Last week we saw that despite the turmoil, very few groups lost ground, writes Nick Perry, who covers ETFs for Schaeffer's Investment Research. Oil-related stocks and energy concerns were the focus of the action in the aftermath of Hurricane Katrina, but biotech and utilities also showed gains. This week we once again find mostly gains.
Even though the trading week was one day shorter than normal we still find some groups on the move, and mostly to the upside. Of the 54 major ETFs I track for this chart, only two were showing losses for the week when I captured this graph. Leading the pack was the iShares Networking fund. This ETF received some helped from Adtran (NASDAQ:ADTN), which gained 19 percent after upping their guidance. It also didn't hurt that the three top weighted stocks in the fund, Motorola (MOT), Corning (NYSE:GLW), and QUALCOMM (NASDAQ:QCOM) gained 3.0 percent, 4.9 percent, and 4.5 percent, respectively, this week.
Outside of networking we see a fairly tight cluster of gains spread through a number of groups including energy and semis. And even the "lagging" groups such as utilities and financials still showed gains on the week. For a longer-term perspective, the bullets below show the year-to-date returns for the ETFs listed above.
Year-to-Date Returns for This Week's Top-Performing Sector Exchange-Traded Funds:
- iShares Networking (NYSEARCA:IGN) +4.4%
- iShares Semiconductor (IGW) +11.8%
- iShares Nasdaq Biotech (NASDAQ:IBB) +4.6%
- Energy Sector SPDR (NYSEARCA:XLE) +44.3%
- Retail HOLDRS (NYSEARCA:RTH) -2.0%
- Pharmaceutical HOLDRS (NYSEARCA:PPH) +1.0%
- Health Care Sector SPDR (NYSEARCA:XLV) +7.4%
- Semiconductor HOLDRS (NYSEARCA:SMH) +12.0%
- iShares Energy (NYSEARCA:IYE) +38.7%
- iShares Healthcare (NYSEARCA:IYH) +9.0%
Year-to-Date Returns for This Week's Bottom-Performing Sector Exchange-Traded Funds:
- iShares Financial Svcs (NYSEARCA:IYG) -3.9%
- iShares Utilities (NYSEARCA:IDU) +18.6%
- iShares Financial Sector (NYSEARCA:IYF) -1.5%
- Telecom HOLDRS (NYSEARCA:TTH) -6.4%
- Utilities Sector SPDR (NYSEARCA:XLU) +19.7%
- Regional Bank HOLDRS (NYSEARCA:RKH) -4.4%
- Internet HOLDRS (NYSE:HHH) -16.2%
- Small Cap Growth (Pending:DSG) +5.3%
- iShares Transport Average (NYSEARCA:IYT) -5.2%
- iShares Treas Bond (NYSEARCA:TLT) +6.3%
In early July, the group broke above a resistance zone that had been in place since mid-2004. When we left the SMH in that column, I said - "The group is in a short-term overbought condition so a pullback or pause may be in order. If the group does pullback, I would keep an eye on that support zone to be sure it holds." As you can see it has held as the group has drifted sideways to lower. This week the group looks like it is trying to turn higher as Texas Instruments (NYSE:TXN) and Intel (NASDAQ:INTC) offered comments (of varying implications) this week.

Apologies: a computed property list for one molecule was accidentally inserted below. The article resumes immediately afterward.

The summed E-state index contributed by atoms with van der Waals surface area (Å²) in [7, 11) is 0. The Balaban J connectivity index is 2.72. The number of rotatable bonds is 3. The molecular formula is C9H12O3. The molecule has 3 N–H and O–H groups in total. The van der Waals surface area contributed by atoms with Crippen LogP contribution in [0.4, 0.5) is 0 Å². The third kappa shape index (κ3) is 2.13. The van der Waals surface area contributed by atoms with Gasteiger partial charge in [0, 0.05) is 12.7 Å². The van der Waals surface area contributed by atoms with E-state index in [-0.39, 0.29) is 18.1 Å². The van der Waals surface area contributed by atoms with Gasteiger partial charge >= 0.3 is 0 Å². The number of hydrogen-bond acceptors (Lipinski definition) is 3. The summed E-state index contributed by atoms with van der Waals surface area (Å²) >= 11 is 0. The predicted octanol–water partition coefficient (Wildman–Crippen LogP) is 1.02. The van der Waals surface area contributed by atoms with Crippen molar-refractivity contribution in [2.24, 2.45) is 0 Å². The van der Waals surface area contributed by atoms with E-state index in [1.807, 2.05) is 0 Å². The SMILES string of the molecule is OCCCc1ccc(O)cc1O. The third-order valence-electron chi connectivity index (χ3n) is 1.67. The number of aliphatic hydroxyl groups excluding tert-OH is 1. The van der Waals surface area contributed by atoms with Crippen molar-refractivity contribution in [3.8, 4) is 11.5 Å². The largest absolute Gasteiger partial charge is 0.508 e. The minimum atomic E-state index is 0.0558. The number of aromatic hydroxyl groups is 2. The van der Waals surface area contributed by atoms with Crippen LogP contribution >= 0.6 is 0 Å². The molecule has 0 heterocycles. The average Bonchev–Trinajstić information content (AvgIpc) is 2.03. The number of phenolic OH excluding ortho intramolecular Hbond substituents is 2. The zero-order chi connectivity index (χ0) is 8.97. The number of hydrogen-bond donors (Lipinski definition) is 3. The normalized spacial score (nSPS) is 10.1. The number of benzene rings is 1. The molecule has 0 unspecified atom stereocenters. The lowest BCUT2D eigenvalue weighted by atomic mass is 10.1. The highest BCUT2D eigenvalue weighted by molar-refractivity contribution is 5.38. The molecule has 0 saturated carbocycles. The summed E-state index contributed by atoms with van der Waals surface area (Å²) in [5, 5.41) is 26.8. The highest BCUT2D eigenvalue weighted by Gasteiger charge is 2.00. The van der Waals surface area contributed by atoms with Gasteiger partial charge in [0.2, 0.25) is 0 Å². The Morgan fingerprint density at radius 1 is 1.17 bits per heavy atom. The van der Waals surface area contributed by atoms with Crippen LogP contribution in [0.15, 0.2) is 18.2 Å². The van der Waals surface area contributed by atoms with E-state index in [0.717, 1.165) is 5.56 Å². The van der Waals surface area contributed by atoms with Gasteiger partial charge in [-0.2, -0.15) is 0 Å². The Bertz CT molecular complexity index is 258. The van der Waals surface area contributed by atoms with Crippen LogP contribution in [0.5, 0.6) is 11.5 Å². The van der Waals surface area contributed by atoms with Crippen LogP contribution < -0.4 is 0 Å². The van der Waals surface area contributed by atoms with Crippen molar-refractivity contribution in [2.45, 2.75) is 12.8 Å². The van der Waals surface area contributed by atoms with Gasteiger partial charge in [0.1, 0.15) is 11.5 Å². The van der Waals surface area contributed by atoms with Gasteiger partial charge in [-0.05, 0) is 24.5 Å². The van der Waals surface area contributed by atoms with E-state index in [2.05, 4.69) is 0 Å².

In the Trading Floor Blog I have been following the group and on Tuesday made some comments about some cautious comments I have been seeing from analysts. These comments spurred me to look into the SMH and its component members. Below are figures from Zacks on the analyst ratings for each member of the SMH.
Here you can see the number of "buy" ratings, the total number of ratings, and the resulting percent as "buys." I set up my spreadsheet to color code the data. Bolded red is anything above 65 percent while bolded blue shows readings less than 50 percent. I know those aren't "symmetrical" levels but if you look at the overall distribution of "buy," "sell," and "hold" rankings from analysts, the data isn't evenly distributed. My only goal was to see how many stocks were already "overly-loved" and how many offered ample opportunities for upgrades.
As I noted in the blog, these figures seemed somewhat surprising to me as I had expected to see a much more optimistic picture. I had assumed that most of these stocks would be heavily favored, given the breakout in July, but that is not the case. A number of the stocks show readings near the 50-percent mark, which explains the overall readings at the bottom of the graph, while a number are relatively "ignored" by the Street.
Given the breakout and consolidation in the SMH, I thought this lack of enthusiasm from the Street was encouraging and worth noting in this space, too. However, as I said the blog, it is important to mention that these stocks are not without "issues." I ran them through our Equity Scorecard and found the overall average, for the stocks that have a reading, is just 4.7, which is relatively neutral so the picture has room to improve. On the upside stocks like AMKR, TER, and TXN carry scores near 7.0, while ALTR, INTC, and NVLS balance out the group with readings near 3.0.
Nick Perry (firstname.lastname@example.org)